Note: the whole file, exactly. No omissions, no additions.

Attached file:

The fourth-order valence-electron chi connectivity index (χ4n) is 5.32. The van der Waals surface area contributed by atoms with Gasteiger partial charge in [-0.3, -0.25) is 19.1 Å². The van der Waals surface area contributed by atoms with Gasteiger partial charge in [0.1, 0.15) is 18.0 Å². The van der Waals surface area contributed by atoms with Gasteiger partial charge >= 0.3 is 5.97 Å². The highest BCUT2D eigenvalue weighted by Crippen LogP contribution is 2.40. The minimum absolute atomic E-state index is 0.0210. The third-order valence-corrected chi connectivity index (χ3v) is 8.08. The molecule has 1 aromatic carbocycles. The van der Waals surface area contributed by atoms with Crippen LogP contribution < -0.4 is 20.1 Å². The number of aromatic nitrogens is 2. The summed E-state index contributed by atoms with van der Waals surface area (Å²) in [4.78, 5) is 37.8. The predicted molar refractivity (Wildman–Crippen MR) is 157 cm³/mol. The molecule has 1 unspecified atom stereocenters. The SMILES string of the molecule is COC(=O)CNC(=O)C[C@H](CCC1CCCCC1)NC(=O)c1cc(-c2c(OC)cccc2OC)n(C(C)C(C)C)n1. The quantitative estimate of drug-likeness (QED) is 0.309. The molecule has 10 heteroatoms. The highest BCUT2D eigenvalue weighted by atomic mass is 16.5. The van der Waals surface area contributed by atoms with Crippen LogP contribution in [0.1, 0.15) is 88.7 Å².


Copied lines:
The fourth-order valence-electron chi connectivity index (χ4n) is 5.32. The van der Waals surface area contributed by atoms with Gasteiger partial charge in [-0.3, -0.25) is 19.1 Å². The van der Waals surface area contributed by atoms with Gasteiger partial charge in [0.1, 0.15) is 18.0 Å². The van der Waals surface area contributed by atoms with Gasteiger partial charge >= 0.3 is 5.97 Å². The highest BCUT2D eigenvalue weighted by Crippen LogP contribution is 2.40. The minimum absolute atomic E-state index is 0.0210. The third-order valence-corrected chi connectivity index (χ3v) is 8.08. The molecule has 1 aromatic carbocycles. The van der Waals surface area contributed by atoms with Crippen LogP contribution < -0.4 is 20.1 Å². The number of aromatic nitrogens is 2. The summed E-state index contributed by atoms with van der Waals surface area (Å²) in [4.78, 5) is 37.8. The predicted molar refractivity (Wildman–Crippen MR) is 157 cm³/mol. The molecule has 1 unspecified atom stereocenters. The SMILES string of the molecule is COC(=O)CNC(=O)C[C@H](CCC1CCCCC1)NC(=O)c1cc(-c2c(OC)cccc2OC)n(C(C)C(C)C)n1. The quantitative estimate of drug-likeness (QED) is 0.309. The molecule has 10 heteroatoms. The highest BCUT2D eigenvalue weighted by atomic mass is 16.5. The van der Waals surface area contributed by atoms with Crippen LogP contribution in [0.1, 0.15) is 88.7 Å².